Gov. Butch Otter has allowed a bill to become law without his signature, saying he’s concerned that it’ll reduce collections by the state Tax Commission by as much as $5 million in the first year it’s in effect. The bill, SB 1047a, limits the Tax Commission when it garnishes a delinquent taxpayer’s pay to taking only up to 25 percent of the taxpayer’s wages. And if the IRS is also going after that same taxpayer’s pay for back taxes, the state would be limited to 10 percent.
“Currently, garnishments for back taxes can go up to 100 percent,” Rep. Lawerence Denney, R-Midvale, told the House when it passed the bill on March 25. “While there may be some value in the collection process to be able to garnish at 100 percent, there are also many problems that would be created by taking 100 percent of somebody’s paycheck. … I believe that this is a reasonable compromise.”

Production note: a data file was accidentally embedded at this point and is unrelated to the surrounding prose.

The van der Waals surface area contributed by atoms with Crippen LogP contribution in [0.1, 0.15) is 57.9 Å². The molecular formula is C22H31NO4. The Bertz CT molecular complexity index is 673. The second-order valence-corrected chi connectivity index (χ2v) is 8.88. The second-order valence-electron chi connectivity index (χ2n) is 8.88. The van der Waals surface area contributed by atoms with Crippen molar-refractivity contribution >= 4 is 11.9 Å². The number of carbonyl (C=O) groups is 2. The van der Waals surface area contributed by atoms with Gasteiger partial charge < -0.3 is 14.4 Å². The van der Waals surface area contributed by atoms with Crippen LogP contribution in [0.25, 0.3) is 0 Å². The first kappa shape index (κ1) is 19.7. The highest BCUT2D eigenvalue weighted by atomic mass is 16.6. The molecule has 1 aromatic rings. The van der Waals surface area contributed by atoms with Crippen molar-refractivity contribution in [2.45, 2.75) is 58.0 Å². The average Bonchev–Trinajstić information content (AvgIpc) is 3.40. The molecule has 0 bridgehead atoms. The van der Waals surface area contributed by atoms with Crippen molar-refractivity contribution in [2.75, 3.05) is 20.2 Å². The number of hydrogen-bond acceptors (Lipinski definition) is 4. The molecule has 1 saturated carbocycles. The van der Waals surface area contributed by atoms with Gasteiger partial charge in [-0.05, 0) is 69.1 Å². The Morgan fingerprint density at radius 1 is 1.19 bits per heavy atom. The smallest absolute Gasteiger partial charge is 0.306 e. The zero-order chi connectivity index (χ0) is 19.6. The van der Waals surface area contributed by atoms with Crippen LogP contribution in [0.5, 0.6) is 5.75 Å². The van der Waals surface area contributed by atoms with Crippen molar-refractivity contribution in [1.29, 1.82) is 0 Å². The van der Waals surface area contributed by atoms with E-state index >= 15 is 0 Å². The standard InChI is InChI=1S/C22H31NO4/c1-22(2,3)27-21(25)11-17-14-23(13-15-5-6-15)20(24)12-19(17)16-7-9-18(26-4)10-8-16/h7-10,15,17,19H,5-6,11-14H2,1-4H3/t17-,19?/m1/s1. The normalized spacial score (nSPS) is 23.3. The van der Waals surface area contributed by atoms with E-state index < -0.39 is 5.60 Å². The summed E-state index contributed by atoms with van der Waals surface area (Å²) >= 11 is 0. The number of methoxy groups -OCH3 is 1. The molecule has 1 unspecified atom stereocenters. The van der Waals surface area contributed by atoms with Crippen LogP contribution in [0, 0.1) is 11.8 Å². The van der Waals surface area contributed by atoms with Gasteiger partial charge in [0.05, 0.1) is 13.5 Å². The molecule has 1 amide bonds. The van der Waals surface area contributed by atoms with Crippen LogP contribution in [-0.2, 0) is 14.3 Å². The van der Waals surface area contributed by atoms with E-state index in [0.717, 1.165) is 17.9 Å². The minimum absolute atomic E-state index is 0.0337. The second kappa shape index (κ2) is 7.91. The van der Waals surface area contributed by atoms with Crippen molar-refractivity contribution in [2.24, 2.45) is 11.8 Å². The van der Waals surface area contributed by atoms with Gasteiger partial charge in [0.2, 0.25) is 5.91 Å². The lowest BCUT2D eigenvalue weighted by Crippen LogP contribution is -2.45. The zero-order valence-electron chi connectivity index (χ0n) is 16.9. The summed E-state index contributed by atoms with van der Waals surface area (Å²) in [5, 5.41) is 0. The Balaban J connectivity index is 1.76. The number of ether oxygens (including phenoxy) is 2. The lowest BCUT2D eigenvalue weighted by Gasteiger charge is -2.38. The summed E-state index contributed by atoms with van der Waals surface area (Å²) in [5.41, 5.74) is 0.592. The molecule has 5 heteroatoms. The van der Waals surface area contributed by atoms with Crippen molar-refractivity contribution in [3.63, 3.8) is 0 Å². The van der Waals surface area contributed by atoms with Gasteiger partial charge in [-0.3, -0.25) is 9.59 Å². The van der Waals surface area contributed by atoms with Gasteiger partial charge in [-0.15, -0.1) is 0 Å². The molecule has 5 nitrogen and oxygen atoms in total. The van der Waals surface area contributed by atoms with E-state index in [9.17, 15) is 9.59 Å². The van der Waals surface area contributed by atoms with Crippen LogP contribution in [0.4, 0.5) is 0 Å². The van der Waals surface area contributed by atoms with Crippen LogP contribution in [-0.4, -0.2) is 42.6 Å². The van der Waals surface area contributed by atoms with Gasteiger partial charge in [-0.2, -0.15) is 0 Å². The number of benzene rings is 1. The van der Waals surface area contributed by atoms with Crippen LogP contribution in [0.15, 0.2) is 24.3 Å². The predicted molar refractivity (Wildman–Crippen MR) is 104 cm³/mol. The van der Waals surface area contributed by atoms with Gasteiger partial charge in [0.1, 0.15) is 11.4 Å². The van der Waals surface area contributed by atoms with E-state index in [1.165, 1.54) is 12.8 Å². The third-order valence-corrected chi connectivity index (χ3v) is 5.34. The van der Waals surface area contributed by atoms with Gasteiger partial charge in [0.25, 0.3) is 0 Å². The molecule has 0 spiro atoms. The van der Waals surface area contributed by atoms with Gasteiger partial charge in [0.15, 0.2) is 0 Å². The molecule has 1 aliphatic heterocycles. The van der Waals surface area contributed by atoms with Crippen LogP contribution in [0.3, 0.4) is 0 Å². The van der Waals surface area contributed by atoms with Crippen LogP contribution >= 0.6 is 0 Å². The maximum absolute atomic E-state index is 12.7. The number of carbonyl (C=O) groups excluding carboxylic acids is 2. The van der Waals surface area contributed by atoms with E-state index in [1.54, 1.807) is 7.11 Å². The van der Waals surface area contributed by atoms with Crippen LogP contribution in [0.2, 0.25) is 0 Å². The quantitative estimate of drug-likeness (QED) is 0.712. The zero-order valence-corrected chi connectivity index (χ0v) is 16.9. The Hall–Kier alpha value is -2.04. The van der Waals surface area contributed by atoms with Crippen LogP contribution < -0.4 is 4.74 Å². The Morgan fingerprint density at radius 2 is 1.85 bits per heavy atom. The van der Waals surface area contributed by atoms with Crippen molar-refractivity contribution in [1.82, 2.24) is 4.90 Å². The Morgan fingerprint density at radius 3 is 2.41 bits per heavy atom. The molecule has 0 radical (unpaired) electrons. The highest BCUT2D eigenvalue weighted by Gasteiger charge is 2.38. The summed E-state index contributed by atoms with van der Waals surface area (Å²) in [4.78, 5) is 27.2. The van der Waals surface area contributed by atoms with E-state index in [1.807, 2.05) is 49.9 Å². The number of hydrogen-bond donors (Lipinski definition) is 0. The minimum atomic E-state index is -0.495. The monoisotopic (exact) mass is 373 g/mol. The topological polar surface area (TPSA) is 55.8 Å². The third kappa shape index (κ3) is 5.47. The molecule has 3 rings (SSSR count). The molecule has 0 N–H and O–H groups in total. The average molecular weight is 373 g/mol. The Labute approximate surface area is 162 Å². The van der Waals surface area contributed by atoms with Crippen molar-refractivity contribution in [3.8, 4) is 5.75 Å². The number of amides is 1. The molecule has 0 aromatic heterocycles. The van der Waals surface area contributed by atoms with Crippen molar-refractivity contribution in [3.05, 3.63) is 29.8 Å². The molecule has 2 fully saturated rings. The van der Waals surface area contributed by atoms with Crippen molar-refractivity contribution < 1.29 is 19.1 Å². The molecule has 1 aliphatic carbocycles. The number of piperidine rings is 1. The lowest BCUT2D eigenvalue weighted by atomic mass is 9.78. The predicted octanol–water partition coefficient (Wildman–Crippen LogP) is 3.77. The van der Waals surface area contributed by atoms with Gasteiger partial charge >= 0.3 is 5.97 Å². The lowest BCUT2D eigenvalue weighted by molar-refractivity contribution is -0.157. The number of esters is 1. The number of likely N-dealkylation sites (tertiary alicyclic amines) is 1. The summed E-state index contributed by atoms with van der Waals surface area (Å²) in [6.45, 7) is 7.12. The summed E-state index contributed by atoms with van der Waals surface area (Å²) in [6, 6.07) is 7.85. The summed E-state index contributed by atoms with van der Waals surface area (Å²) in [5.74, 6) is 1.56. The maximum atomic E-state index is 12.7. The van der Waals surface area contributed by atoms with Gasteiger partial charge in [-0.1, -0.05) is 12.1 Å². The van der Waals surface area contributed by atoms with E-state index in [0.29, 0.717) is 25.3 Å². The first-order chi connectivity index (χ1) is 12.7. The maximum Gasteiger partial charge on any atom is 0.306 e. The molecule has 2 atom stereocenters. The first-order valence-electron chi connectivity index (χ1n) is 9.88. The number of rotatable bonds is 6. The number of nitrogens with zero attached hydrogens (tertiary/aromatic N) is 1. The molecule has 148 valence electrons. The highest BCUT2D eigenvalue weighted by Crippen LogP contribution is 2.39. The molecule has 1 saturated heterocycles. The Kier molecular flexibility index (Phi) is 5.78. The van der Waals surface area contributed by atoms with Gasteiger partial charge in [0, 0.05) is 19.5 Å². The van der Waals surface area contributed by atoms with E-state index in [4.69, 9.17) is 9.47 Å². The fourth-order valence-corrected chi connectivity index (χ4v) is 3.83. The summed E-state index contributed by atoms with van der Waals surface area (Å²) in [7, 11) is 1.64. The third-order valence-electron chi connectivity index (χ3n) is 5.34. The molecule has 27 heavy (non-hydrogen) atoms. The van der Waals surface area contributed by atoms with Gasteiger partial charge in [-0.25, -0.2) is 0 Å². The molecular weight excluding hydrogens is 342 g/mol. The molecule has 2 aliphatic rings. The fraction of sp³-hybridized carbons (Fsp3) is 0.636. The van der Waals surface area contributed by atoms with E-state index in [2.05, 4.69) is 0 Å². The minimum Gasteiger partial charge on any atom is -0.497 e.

The governor, in a letter to lawmakers, said he encourages the Legislature “to carefully review the impact of this legislation and make adjustments where they are needed.” You can read Otter’s letter here.
The subject may be familiar to lawmakers because a former House member, four-term Rep. Phil Hart, revealed that the IRS was garnishing 100 percent of his legislative pay for back taxes, penalties and interest. In that case, however, the federal agency left nothing for the state to grab. Sen. Jim Rice, R-Caldwell, proposed SB 1047a, saying limiting the garnishing should result in more collections in the long run, as people wouldn’t quit their jobs.